Use this URL to cite or link to this record in EThOS: http://ethos.bl.uk/OrderDetails.do?uin=uk.bl.ethos.664135
Title: Literature and communication in the works of Georges Bataille and Angela Carter
Author: Yong, W. M.
Awarding Body: University of Edinburgh
Current Institution: University of Edinburgh
Date of Award: 2006
Availability of Full Text:
Full text unavailable from EThOS. Please contact the current institution’s library for further details.
Abstract:
This thesis addresses Bataille’s claims that ‘Literature is communication. Communication requires loyalty’. I begin by contesting Habermas’ allegations in the Philosophical Discourse of Modernity that Bataille invokes an ‘other’ to reason in his notions of heterogeneity, sovereignty and the sacred – al of which are crucial to communication in Bataille. According to Habermas, Bataille takes up ‘the impossible heritage of Nietzsche as critic of ideology’ in an attempt to extract the subject from the contradictions of a Hegelian subject-centred reason. Although Nietzsche was the philosopher with whom Bataille was most complicit, it is Bataille’s relationship with Hegel whose development this thesis evaluates. Chapters two and three trace the development of Bataille’s thought against a background of the development of Surrealist thought, outlining his fall-out with Breton, which resulted in the formation of Documents, and the College of Sociology. I analyse Bataille’s notion of ‘unemployed negativity’, which emerges at this time, as a state where man has ‘nothing more to do’, which is a state of sovereignty. Chapters four and five look at how such these notions of sovereign communication manifest themselves in literature. Chapter four serves as a transition between the theoretical aspects, and the literary aspects of this thesis, and chapter five is a reading of Story of the Eye. The second section of the thesis is a reading of Angela Carter’s work, focusing on The Sadeian Woman, The Bloody Chamber, and The Infernal Desire Machines of Doctor Hoffman. In his study of Carter, Aidan Day describes Carter’s work as a ‘kind of dialectic producing a third term’. I take up this suggestion, and read it as an instance of communication in Carter’s work.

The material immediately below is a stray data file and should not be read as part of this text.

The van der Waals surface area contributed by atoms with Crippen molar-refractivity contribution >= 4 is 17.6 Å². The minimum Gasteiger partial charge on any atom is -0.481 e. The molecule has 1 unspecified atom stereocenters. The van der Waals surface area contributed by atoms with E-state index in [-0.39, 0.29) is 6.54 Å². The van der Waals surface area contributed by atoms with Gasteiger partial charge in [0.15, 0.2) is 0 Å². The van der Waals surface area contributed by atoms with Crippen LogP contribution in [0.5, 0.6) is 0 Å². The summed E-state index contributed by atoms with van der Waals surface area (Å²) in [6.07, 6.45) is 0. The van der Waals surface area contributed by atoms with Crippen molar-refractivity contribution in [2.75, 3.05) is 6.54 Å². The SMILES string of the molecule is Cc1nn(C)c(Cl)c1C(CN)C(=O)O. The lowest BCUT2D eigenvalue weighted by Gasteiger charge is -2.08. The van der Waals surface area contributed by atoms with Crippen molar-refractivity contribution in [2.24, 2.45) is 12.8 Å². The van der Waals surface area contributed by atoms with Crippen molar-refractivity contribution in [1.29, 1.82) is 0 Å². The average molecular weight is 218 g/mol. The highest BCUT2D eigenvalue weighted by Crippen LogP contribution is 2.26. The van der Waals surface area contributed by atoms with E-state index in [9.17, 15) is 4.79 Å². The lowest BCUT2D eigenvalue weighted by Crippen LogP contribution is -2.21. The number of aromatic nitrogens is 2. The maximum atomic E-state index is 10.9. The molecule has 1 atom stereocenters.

Supervisor: Not available Sponsor: Not available
Qualification Name: Thesis (Ph.D.) Qualification Level: Doctoral
EThOS ID: uk.bl.ethos.664135  DOI: Not available
Share: